Women’s coaches meet again

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Women’s coaches meet again


South Korea’s women’s team head coach Yoon Duk-yeo, front, and his North Korean counterpart Kim Kwang-min, wearing glasses, embrace following the North’s 2-1 victory in the Women’s East Asian Cup on Sunday. [NEWSIS]

A rare encounter on the football pitch between the North and South women’s teams in Seoul on Sunday did not look like it was going to be a significant moment for inter-Korean relations. There was heavy security, the match was presented without ceremony and the players were expressionless, rarely engaging in conversation between sides.

But then, after the match at World Cup Stadium finished - with North Korea winning 2-1 - the teams’ coaches unexpectedly brightened the mood.

South Korean head coach Yoon Duk-yeo met North Korean head coach Kim Kwang-min on the pitch, locked arms and began talking with smiles on their faces.

It turns out the two had met before, most recently in 1990 when they were both players, and the North and South men’s teams played in Seoul and Pyongyang. This was their first meeting in 23 years.

“I congratulated him for winning,” said Yoon, 52, during a post-game press conference, referring to Kim, 51, as a “friend.”

Kim responded with similarly encouraging words.

“We had a hard time in the early phase of the game,” Kim said. “I think the women’s football in the South’s side has developed much in a short time.”

The South led after Kim Soo-yun’s goal in the 26th minute, but then Ho Un-byol scored an equalizer at the 37-minute mark, followed by the game-winner two minutes later.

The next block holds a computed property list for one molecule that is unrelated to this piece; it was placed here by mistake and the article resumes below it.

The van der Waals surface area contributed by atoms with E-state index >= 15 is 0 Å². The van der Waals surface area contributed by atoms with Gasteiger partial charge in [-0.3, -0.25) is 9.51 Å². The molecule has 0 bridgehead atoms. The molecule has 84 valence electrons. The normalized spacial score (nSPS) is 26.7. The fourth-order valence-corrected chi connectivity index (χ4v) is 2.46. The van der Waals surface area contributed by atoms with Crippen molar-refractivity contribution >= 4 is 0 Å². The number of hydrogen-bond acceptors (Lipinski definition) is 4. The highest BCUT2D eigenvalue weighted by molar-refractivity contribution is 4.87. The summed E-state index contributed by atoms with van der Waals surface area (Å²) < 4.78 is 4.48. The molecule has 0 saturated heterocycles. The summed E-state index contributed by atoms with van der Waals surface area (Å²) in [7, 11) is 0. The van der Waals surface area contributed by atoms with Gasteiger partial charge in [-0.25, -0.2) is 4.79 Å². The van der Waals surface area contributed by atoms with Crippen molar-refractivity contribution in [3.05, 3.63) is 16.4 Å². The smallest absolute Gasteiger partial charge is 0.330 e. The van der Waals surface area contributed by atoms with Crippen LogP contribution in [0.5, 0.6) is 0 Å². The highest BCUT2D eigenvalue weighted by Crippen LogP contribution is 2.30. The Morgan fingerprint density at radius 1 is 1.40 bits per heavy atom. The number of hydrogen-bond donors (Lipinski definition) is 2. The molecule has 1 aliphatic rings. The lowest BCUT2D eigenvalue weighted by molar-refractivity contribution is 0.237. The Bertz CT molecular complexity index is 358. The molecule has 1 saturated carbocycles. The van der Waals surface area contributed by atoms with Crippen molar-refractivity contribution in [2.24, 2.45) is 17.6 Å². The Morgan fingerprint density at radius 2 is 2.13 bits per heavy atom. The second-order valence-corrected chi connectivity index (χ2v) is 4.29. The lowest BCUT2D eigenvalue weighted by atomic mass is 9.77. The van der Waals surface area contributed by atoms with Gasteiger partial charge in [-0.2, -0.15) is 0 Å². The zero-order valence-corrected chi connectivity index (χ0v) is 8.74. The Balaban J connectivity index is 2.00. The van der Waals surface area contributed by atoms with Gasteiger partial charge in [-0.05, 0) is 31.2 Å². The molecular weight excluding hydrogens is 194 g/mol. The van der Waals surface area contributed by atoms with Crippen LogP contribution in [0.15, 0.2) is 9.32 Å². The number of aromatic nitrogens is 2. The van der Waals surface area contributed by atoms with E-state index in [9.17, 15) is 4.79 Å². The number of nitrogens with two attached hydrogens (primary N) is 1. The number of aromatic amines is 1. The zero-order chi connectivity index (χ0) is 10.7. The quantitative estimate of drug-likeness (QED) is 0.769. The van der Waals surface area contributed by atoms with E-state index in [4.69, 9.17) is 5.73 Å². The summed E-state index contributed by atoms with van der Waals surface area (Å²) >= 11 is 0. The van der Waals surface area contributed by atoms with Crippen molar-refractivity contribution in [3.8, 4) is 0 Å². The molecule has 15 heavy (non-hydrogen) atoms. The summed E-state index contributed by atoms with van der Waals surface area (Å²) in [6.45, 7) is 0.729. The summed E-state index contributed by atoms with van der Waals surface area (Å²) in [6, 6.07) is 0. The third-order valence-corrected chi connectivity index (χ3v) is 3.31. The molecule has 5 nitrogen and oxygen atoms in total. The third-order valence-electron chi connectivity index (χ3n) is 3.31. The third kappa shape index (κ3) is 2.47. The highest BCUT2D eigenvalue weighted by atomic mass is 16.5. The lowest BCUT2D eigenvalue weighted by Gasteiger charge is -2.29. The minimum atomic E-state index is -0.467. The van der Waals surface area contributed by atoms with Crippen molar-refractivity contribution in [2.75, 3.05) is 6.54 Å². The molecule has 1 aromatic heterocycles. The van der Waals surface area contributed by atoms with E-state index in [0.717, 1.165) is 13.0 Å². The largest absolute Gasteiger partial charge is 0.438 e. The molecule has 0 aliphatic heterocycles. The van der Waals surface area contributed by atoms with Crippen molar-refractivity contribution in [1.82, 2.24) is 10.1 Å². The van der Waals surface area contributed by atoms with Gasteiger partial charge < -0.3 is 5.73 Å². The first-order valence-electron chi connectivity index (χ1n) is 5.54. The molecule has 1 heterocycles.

Yoon met Kim on the football pitch twice before that 1990 derby - at the Dynasty Cup in China in 1989 and at a qualifying match in Singapore for the 1990 Italy World Cup. But both were defenders, so rarely met head-to-head.

“I played North Korea about four times when I was a player,” said Yoon. “He is a pal, with whom I cherish a good memory.”

In a separate interview with the Ilgan Sports, Yoon spoke highly of Kim’s playing style. “Coach Kim was really speedy and aggressive,” Yoon said.

“His style was similar to that of Park Kyung-hoon (the head coach of Jeju United, who played as a defender for the South during the inter-Korean matches in 1990). He (Kim) was fast and good at overlapping.”

Both Yoon and Kim made the transition to coaching, although so far Kim has been more successful.

Kim has been coaching the North’s women’s team since 2004 and is considered to have created a golden era for North Korean football, producing several world stars, such as Ri Kum-suk.

Kim led North Korea to the quarterfinals of the 2007 FIFA Women’s World Cup in China and then led the team to win the Asian Cup in 2008, winning him Coach of the Year honors by the Asian Football Confederation.

Yoon, who served as an assistant coach for the South’s men’s U-17 team between 2001 and 2003, was named the women’s national team coach in December. He also built a coaching career in the K-League, working as chief assistant coach for the likes of the Pohang Steelers, Daejeon Citizen and Chunnam Dragons.

“He made many efforts regarding North Korea’s women’s football,” Yoon said of Kim. “He is a pal whose leadership has contributed to elevating North Korean football to a world-class level.

“I was so glad to see him after such a long time.”

BY MOON GWANG-LIP, SON AE-SUNG [joe@joongang.co.kr]

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